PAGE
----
In Hybrid cc, intuitively, "," separates agents that are run in parallel, if c then A describes an agent that reduces to A if the constraint c holds in a current state, if c else A describes an agent that reduces to A if c will not be entailed in the current time instant, hence A executes a copy of A at every real time point after the current one, while always A executes a copy of A. The term do A watching c executes A until it sees a c, then A is immediately ended.

It is to be appreciated that while the present embodiment has used Hybrid cc language to represent the above physical scenario other languages may also be used.

The last four lines of FIG. 4 sets forth the desired state or goal condition 70a of system 46. The control statement 70b states that control of the motor (motor ON/motor OFF) are internal actions which can be controlled by the controller generated in the subject example. The desired state is when the feeder is equal to ON 70c, and an example of an undesirable state is one which would result in the breaking of switches 70d.

The system representation in FIG. 4 can be compiled into a configuration space using a compilation algorithm such as one described in the following section of this paper under the heading, Computing with continuous change. This compilation algorithm produces the set of configurations of the system, and the transitions between them. The finite state machine thus produced is a succinct representation of all possible evolutions of the system.

From the above description of FIG. 4 and having looked at the goal condition, each of the transitions between the configurations may be labeled as being caused by internal events or external events. It is further determined that some of the events will result in a "good" configuration which is desirable and which the system should be forced to reach, and some of the events are determined to cause "bad" configurations which are to be avoided (such as switches 56, 58 breaking).

To avoid the bad configurations, the system is forced to take a step such as switching the motor off after a certain time period (i.e. move to a state to avoid a bad configuration). Therefore, labeling each of the transitions will indicate internal events which the controller can control (i.e. switching motor ON/OFF) and external events, which are beyond control of the controller. After having labeled the transitions as being internal or external, the goal condition 70a is reviewed and it is determined that configurations in which the goal condition is true are "good" configurations. All the information necessary regarding the goal condition and the "good" or "bad" configurations is determined from the information in the configuration space.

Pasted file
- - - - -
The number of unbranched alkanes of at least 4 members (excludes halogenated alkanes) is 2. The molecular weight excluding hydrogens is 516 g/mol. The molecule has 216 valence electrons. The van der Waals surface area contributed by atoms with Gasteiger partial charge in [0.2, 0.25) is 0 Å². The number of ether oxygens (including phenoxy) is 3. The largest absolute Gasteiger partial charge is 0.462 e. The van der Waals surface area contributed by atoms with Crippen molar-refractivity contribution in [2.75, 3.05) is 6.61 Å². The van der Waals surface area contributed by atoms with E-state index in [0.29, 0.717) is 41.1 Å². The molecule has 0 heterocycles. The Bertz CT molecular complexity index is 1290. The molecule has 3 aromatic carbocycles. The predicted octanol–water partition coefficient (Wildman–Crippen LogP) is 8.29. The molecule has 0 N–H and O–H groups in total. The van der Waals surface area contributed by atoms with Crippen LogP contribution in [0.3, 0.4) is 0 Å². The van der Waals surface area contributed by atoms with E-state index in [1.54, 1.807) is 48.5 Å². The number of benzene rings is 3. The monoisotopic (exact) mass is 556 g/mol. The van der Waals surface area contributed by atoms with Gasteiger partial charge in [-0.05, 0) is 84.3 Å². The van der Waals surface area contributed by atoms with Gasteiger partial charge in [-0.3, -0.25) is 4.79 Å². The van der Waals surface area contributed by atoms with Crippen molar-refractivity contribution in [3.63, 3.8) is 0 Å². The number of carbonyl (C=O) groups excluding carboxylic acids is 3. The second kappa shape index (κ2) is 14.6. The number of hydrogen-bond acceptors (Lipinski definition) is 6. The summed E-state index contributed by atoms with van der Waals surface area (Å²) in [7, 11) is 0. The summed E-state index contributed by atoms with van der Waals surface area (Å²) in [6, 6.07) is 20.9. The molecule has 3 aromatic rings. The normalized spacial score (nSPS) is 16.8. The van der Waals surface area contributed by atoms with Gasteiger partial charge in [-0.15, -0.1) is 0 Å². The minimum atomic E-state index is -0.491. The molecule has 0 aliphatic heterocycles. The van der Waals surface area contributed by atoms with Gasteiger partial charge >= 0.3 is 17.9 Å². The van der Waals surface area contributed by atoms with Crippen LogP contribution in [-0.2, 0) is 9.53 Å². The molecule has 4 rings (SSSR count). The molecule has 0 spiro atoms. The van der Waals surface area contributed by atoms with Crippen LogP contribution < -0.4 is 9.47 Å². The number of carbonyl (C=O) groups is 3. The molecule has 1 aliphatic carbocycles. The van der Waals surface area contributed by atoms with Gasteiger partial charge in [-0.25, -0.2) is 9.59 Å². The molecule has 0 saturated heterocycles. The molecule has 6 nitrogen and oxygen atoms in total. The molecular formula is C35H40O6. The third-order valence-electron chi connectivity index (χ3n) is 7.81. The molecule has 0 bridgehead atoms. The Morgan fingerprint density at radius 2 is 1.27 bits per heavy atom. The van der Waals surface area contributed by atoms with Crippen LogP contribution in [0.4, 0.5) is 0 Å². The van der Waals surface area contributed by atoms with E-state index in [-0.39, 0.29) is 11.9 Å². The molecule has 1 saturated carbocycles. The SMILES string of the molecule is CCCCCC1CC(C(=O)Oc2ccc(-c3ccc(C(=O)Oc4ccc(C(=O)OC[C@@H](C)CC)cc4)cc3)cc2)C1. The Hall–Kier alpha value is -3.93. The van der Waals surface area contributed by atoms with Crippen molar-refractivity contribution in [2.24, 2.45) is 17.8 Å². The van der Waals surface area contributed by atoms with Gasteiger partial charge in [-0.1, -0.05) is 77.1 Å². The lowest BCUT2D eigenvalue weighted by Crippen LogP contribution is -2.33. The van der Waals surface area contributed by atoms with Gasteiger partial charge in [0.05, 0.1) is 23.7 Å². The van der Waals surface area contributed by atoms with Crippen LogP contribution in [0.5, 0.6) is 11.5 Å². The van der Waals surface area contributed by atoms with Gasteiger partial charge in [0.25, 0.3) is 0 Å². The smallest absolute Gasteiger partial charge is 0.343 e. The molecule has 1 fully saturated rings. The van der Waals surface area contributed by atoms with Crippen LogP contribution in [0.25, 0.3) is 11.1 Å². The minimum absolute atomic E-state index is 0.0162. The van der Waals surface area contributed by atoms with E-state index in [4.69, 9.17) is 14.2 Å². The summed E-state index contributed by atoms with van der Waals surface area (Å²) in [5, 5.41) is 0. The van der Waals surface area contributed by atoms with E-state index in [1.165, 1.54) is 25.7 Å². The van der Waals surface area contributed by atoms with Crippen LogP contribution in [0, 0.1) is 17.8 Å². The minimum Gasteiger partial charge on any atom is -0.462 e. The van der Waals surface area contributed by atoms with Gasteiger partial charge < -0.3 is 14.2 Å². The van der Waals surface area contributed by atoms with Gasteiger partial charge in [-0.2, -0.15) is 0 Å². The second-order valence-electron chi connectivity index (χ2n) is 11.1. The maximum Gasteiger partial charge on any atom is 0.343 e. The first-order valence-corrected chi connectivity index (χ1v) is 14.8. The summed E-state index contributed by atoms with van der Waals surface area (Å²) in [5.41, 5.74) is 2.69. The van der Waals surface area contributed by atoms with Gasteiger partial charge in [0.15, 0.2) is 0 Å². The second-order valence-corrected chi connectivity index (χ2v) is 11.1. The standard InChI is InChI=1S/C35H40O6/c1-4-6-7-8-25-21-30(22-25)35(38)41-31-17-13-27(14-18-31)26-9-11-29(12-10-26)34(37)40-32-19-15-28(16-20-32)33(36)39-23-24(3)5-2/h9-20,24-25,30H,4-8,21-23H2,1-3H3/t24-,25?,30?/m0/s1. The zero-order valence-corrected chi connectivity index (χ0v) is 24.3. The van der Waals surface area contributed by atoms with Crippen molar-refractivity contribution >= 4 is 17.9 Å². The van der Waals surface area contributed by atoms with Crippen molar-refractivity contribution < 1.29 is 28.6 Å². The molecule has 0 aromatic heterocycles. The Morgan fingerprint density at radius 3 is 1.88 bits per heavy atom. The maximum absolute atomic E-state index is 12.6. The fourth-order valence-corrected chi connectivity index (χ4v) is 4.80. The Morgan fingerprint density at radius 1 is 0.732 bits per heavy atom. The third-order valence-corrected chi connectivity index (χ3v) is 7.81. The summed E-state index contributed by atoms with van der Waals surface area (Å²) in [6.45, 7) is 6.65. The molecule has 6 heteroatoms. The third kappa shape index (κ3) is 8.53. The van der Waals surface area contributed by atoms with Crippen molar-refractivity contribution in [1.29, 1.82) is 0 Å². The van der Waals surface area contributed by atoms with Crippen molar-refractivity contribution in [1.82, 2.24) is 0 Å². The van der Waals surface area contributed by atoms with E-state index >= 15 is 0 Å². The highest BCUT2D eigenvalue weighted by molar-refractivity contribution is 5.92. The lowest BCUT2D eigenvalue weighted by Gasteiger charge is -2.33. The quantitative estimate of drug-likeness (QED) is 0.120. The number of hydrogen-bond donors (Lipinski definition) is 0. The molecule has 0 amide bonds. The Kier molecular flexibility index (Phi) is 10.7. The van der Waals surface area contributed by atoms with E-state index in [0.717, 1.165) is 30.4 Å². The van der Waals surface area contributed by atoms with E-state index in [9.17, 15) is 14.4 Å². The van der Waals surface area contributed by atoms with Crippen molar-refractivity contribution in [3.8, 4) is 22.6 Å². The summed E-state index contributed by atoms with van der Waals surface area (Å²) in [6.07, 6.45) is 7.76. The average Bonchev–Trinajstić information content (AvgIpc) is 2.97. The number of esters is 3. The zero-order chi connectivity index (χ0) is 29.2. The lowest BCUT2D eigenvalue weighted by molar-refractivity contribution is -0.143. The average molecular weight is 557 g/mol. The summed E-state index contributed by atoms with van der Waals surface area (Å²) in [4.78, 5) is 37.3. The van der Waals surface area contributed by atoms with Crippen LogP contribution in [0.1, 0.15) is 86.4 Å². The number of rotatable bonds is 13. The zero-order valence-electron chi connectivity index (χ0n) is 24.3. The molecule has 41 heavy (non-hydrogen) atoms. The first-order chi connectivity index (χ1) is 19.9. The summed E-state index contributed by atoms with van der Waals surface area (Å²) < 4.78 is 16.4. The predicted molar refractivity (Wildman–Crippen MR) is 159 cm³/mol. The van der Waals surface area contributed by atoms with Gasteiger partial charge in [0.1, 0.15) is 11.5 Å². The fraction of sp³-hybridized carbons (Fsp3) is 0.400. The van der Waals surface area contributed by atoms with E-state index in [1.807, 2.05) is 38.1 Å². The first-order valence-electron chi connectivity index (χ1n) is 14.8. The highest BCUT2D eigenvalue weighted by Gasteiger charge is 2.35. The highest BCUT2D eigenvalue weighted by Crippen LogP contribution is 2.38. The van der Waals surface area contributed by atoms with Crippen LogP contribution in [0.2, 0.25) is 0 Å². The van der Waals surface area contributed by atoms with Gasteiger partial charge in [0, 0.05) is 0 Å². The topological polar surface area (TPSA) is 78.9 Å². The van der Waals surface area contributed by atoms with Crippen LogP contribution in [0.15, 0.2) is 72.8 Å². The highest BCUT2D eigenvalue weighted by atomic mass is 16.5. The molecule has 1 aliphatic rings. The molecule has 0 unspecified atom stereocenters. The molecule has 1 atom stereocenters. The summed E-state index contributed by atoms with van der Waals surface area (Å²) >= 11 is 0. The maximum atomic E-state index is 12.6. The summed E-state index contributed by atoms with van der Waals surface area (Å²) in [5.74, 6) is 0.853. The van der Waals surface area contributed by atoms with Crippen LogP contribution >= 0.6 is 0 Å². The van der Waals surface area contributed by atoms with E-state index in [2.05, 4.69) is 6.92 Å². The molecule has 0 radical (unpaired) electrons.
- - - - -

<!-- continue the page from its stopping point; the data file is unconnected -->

From the input model and prescribed goal condition of FIG. 4 an automaton/controller 80 of the form in FIG. 5 is produced. From this controller 80 it is shown that switches 56 and 58 are controlled externally 82, while the signals motor (on) 84, motor (off) 86, are generated by the controller 80. The values of the time-outs 88 are generated from the physical description of the code generation process.

The controller 80 is activated in a START state, which switches the motor ON. When one of the switches is tripped, the controller goes into a wait_{--} for_{--} P 90 or wait_{--} for_{--} E state 92, depending on which switch has been tripped. When the other switch is tripped, the feeder can be switched on until the paper level drops and one or both switches 56, 58 re-enter a state of 0. This is repeated until the paper tray 10 is empty, then switch 58 does not trip, and a time-out ensures that a message is sent to refill the paper. The other time-outs in the automaton controller 80 ensure that the motor does not run for an extended period of time which would cause the breaking of switches 56' and 58'.

Based on this automaton generated from the configuration space in FIG. 4, a separate, uniform compilation algorithm generates controller control code 94 as set forth in FIG. 6. The control code of the controller is used to force the operation represented by the automaton controller along a path. This control code is generated automatically from the configuration space description.